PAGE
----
Genes Linked to Creativity Could Increase Risk of Bipolar Disorder, Schizophrenia

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Credit to flickr.com user John Morgan. Used with permission under a Creative Commons license.

Genes linked to creativity could increase the risk of bipolar disorder and schizophrenia, according to new research done by scientists at the Institute of Psychiatry, Psychology & Neuroscience (IoPPN) at King’s College London.

 

Creativity and mental illnesses have long been suspected to go hand in hand, with several famous artists suffering from psychiatric illnesses–such as Vincent Van Gogh. Prior studies have shown that bipolar disorder in particular is often found in families with many members who are part of creative professions. But it wasn’t until the IoPPN study that scientists were able to definitively say genetics played a part, as opposed to environmental factors.

Schizophrenia and bipolar disorder both affect thought patterns and emotions, which includes creativity. Creativity is difficult to define in a scientific context, but the IoPPN study looked at 86,292 individuals from Iceland, pinpointing the trait in the artists, dancers, and song writers, and linking their genes to the risk mental illnesses.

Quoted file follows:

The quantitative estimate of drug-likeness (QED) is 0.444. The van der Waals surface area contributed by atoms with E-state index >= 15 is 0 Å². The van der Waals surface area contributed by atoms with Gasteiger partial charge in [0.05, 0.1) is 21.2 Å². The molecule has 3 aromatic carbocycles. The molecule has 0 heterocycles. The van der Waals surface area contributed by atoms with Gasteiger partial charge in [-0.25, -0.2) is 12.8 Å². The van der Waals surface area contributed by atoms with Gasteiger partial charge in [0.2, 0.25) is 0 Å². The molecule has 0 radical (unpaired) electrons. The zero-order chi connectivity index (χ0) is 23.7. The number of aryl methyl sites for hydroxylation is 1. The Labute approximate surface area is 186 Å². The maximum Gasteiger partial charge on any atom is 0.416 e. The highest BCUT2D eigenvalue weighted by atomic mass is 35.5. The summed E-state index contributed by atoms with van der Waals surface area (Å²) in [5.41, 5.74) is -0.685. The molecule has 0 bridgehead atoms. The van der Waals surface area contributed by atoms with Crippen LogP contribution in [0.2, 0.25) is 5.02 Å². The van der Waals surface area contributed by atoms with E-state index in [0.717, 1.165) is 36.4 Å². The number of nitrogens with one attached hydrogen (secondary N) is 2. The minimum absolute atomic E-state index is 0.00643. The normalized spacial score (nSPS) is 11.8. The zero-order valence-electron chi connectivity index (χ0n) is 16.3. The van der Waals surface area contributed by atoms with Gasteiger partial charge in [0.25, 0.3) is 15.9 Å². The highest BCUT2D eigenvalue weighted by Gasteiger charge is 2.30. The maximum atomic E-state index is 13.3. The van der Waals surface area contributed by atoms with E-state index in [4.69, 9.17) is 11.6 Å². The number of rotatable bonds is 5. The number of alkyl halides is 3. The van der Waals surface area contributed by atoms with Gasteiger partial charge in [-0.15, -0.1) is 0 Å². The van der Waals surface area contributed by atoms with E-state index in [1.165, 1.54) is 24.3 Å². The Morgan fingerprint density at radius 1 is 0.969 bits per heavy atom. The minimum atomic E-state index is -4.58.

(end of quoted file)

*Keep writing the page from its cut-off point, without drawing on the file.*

The findings suggest that creative individuals are predisposed to thinking differently, which may contribute to psychiatric disorders. By understanding the thought processes behind healthy behaviors, such as creativity, and how that trait links to bipolar disorder and schizophrenia, scientists hope that they can understand how the brain goes wrong.

This should lead to better treatments for mentally ill people, always good news!

Author: Cassandra Stout

Freelance writer Cassandra Stout blogs weekly at the award-winning Bipolar Parent, a comprehensive resource for parents with mental illnesses. She also blogs monthly at the International Bipolar Foundation website (IPBF.org). Her work has been published in the anthology, How the Light Gets In. Cassandra holds degrees from the University of Arizona in Creative Writing and Journalism. She has been a judge for the Pacific Northwest Writers' Association literary contest for nine years, where her memoir, Committed, recently placed as a finalist. She balances her literary work with raising her children, feeding her cat, and managing her bipolar disorder.

4 thoughts on “Genes Linked to Creativity Could Increase Risk of Bipolar Disorder, Schizophrenia”

  1. Good, too, that those of us who are both creative and live with mental illness can be properly medicated while maintaining our unique perspectives and creativity. I’m creative while stabilized on medication, but at times medications have interfered with my cognitive abilities.

    1. That’s an excellent point, Kitt! I appreciate your perspective. Medications are a blessing–most of the time. Sometimes they’re just plain awful. I’m glad you’ve found a cocktail that works for you! Thanks for stopping by and commenting!

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